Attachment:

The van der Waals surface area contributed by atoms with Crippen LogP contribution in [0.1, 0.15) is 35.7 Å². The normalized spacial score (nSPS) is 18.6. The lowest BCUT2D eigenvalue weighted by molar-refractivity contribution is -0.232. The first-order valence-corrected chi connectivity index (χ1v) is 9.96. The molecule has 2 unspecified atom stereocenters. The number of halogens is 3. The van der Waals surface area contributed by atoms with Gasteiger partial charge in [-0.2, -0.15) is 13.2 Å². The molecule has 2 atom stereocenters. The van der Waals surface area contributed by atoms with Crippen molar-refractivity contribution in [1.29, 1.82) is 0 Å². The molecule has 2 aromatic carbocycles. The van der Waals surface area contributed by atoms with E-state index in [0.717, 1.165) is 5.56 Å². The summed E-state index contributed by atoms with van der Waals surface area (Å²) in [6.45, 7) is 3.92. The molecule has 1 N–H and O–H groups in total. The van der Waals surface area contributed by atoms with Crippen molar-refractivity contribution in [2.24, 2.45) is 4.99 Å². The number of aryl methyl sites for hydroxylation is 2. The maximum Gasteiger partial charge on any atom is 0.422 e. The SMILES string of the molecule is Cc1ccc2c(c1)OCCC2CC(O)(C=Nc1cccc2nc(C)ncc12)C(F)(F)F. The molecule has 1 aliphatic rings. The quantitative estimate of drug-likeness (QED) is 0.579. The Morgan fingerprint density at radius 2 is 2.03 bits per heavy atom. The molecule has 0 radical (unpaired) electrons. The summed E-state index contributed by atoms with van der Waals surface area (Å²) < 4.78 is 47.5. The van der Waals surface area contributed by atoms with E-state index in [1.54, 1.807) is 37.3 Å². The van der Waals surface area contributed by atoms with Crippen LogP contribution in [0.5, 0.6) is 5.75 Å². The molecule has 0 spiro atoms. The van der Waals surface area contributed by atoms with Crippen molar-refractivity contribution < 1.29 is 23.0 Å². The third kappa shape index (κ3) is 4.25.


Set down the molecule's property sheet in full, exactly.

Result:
The van der Waals surface area contributed by atoms with Crippen LogP contribution in [0.1, 0.15) is 35.7 Å². The normalized spacial score (nSPS) is 18.6. The lowest BCUT2D eigenvalue weighted by molar-refractivity contribution is -0.232. The first-order valence-corrected chi connectivity index (χ1v) is 9.96. The molecule has 2 unspecified atom stereocenters. The number of halogens is 3. The van der Waals surface area contributed by atoms with Gasteiger partial charge in [-0.2, -0.15) is 13.2 Å². The molecule has 2 atom stereocenters. The van der Waals surface area contributed by atoms with Crippen molar-refractivity contribution in [1.29, 1.82) is 0 Å². The molecule has 2 aromatic carbocycles. The van der Waals surface area contributed by atoms with E-state index in [0.717, 1.165) is 5.56 Å². The summed E-state index contributed by atoms with van der Waals surface area (Å²) in [6.45, 7) is 3.92. The molecule has 1 N–H and O–H groups in total. The van der Waals surface area contributed by atoms with Crippen molar-refractivity contribution in [2.24, 2.45) is 4.99 Å². The number of aryl methyl sites for hydroxylation is 2. The maximum Gasteiger partial charge on any atom is 0.422 e. The SMILES string of the molecule is Cc1ccc2c(c1)OCCC2CC(O)(C=Nc1cccc2nc(C)ncc12)C(F)(F)F. The molecule has 1 aliphatic rings. The quantitative estimate of drug-likeness (QED) is 0.579. The Morgan fingerprint density at radius 2 is 2.03 bits per heavy atom. The molecule has 0 radical (unpaired) electrons. The summed E-state index contributed by atoms with van der Waals surface area (Å²) < 4.78 is 47.5. The van der Waals surface area contributed by atoms with E-state index in [1.54, 1.807) is 37.3 Å². The van der Waals surface area contributed by atoms with Crippen LogP contribution in [0.5, 0.6) is 5.75 Å². The molecule has 0 spiro atoms. The van der Waals surface area contributed by atoms with Crippen molar-refractivity contribution < 1.29 is 23.0 Å². The third kappa shape index (κ3) is 4.25.